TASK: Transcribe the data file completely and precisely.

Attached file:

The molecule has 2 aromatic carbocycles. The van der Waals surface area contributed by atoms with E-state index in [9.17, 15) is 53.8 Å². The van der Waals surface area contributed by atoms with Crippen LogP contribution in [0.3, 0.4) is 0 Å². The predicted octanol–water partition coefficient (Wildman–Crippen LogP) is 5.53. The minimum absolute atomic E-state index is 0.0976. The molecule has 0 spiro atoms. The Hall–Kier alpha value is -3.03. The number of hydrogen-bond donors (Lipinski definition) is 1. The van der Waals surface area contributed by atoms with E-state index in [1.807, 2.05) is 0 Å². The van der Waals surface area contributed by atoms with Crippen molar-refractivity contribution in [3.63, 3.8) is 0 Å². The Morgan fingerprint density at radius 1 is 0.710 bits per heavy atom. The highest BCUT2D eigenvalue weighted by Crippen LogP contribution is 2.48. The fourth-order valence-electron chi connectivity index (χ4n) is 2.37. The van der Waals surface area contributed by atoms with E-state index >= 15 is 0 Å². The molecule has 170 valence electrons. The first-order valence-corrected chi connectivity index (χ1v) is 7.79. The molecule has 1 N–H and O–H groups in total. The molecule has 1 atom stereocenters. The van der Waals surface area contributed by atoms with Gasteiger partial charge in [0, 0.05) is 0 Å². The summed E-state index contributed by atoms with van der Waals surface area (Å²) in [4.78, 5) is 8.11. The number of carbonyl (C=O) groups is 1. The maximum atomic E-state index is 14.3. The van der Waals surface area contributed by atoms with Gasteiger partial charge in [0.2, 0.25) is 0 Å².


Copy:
The molecule has 2 aromatic carbocycles. The van der Waals surface area contributed by atoms with E-state index in [9.17, 15) is 53.8 Å². The van der Waals surface area contributed by atoms with Crippen LogP contribution in [0.3, 0.4) is 0 Å². The predicted octanol–water partition coefficient (Wildman–Crippen LogP) is 5.53. The minimum absolute atomic E-state index is 0.0976. The molecule has 0 spiro atoms. The Hall–Kier alpha value is -3.03. The number of hydrogen-bond donors (Lipinski definition) is 1. The van der Waals surface area contributed by atoms with E-state index in [1.807, 2.05) is 0 Å². The van der Waals surface area contributed by atoms with Crippen molar-refractivity contribution in [3.63, 3.8) is 0 Å². The Morgan fingerprint density at radius 1 is 0.710 bits per heavy atom. The highest BCUT2D eigenvalue weighted by Crippen LogP contribution is 2.48. The fourth-order valence-electron chi connectivity index (χ4n) is 2.37. The van der Waals surface area contributed by atoms with E-state index >= 15 is 0 Å². The molecule has 170 valence electrons. The first-order valence-corrected chi connectivity index (χ1v) is 7.79. The molecule has 1 N–H and O–H groups in total. The molecule has 1 atom stereocenters. The van der Waals surface area contributed by atoms with Gasteiger partial charge in [0, 0.05) is 0 Å². The summed E-state index contributed by atoms with van der Waals surface area (Å²) in [4.78, 5) is 8.11. The number of carbonyl (C=O) groups is 1. The maximum atomic E-state index is 14.3. The van der Waals surface area contributed by atoms with Gasteiger partial charge in [0.2, 0.25) is 0 Å².